Some thoughts about the tune. Irving Berlin wrote it in the 1930s for a Fred Astaire & Ginger Rogers film, Top Hat. This tune and hundreds more were composed between roughly the 1920s and 1950s and are known as standards. They comprise what is called the Great American Songbook or simply, the Songbook. Leading lights included Berlin, Jerome Kern, George Gershwin, Cole Porter, Richard Rodgers and Harold Arlen. I grew up singing their songs. Probably you know at least a handful.

It’s the variations on both these standards and jazz standards that excite jazz listeners. There are tweaks with time or twists and embellishments on the melody. Most exciting is the soloist improvising a whole new melody live and in the moment.

Let’s pause and wonder. I quote the late great pianist Harold Mabern from a casual conversation years ago. “Jazz musicians are geniuses. Even the most mediocre jazz musician is half a genius,” Harold had proclaimed.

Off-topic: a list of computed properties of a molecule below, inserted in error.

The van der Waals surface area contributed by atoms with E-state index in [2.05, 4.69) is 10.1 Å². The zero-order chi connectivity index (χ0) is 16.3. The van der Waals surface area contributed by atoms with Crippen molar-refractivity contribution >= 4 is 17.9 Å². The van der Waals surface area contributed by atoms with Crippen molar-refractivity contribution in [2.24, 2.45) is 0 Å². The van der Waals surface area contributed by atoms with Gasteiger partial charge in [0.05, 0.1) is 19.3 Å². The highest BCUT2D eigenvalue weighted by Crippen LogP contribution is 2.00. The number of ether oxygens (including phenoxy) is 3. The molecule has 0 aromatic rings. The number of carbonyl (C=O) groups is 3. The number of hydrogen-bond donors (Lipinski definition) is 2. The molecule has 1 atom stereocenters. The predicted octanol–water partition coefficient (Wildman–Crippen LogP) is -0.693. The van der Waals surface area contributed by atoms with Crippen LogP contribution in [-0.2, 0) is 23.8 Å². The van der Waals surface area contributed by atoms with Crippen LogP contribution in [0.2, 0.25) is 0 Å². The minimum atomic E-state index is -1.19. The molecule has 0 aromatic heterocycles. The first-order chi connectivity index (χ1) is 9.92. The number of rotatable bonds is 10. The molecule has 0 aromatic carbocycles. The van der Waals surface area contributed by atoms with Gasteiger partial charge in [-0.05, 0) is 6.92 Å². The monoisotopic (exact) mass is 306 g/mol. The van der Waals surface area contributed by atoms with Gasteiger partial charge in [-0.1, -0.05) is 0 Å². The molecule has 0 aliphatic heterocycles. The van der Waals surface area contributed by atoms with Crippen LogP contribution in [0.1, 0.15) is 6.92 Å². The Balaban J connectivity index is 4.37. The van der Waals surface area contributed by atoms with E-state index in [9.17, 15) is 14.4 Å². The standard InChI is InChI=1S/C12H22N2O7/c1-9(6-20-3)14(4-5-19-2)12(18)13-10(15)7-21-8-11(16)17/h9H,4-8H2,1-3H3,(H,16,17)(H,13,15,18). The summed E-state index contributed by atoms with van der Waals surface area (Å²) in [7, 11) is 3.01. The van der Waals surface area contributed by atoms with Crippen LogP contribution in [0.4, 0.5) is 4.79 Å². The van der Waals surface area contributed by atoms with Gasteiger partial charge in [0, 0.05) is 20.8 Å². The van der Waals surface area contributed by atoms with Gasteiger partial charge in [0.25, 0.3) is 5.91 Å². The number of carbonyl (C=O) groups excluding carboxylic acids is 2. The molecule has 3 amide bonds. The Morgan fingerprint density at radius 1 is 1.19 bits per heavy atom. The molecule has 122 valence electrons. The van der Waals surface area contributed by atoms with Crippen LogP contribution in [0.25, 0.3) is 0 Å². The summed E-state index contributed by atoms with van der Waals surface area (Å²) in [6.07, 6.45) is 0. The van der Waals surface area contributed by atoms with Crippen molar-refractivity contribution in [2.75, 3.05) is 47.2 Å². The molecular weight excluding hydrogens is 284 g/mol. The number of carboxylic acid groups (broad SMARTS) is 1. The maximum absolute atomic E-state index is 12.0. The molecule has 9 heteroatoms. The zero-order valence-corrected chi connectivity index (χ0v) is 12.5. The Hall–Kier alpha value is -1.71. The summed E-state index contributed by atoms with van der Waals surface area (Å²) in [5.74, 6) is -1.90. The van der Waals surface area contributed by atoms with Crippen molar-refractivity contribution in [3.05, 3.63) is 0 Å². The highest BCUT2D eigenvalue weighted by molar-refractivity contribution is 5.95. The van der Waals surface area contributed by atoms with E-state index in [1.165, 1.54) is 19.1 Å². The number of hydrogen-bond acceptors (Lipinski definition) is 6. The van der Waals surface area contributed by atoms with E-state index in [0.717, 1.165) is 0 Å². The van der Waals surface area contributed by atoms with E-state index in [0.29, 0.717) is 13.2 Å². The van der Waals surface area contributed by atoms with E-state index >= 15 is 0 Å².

No argument from me.

But how do the soloist’s bandmates know how to accompany him? What are they following if the original tune—often stated in the opening measures and called the head–has been jettisoned?

There are rules, sometimes abandoned, but that’s not our concern here. The new melodic lines fit the same underlying harmonies of the original song. If the term harmony is giving you pause, think of a progression of three or five or seven note combinations that are called chords. They give structure and an underlying richness to a tune. Jazz musicians of all generations must memorize the melodies of standards and their chord progressions.

Let’s listen to an example of this process. A standard many of you know is “My Favorite Things,” composed by Richard Rodgers for The Sound of Music. But, even if you don’t know the tune, listen to John Coltrane on soprano saxophone state the melody (again, the head) and then improvise new melodic lines based on the same harmonies.


Before turning to the rhythm section and blue notes, many readers have heard Duke Ellington’s dictum, “It Don’t Mean a Thing, If It Ain’t Got that Swing.” Swing is easier to sense than to explain and is easier to explain than to play.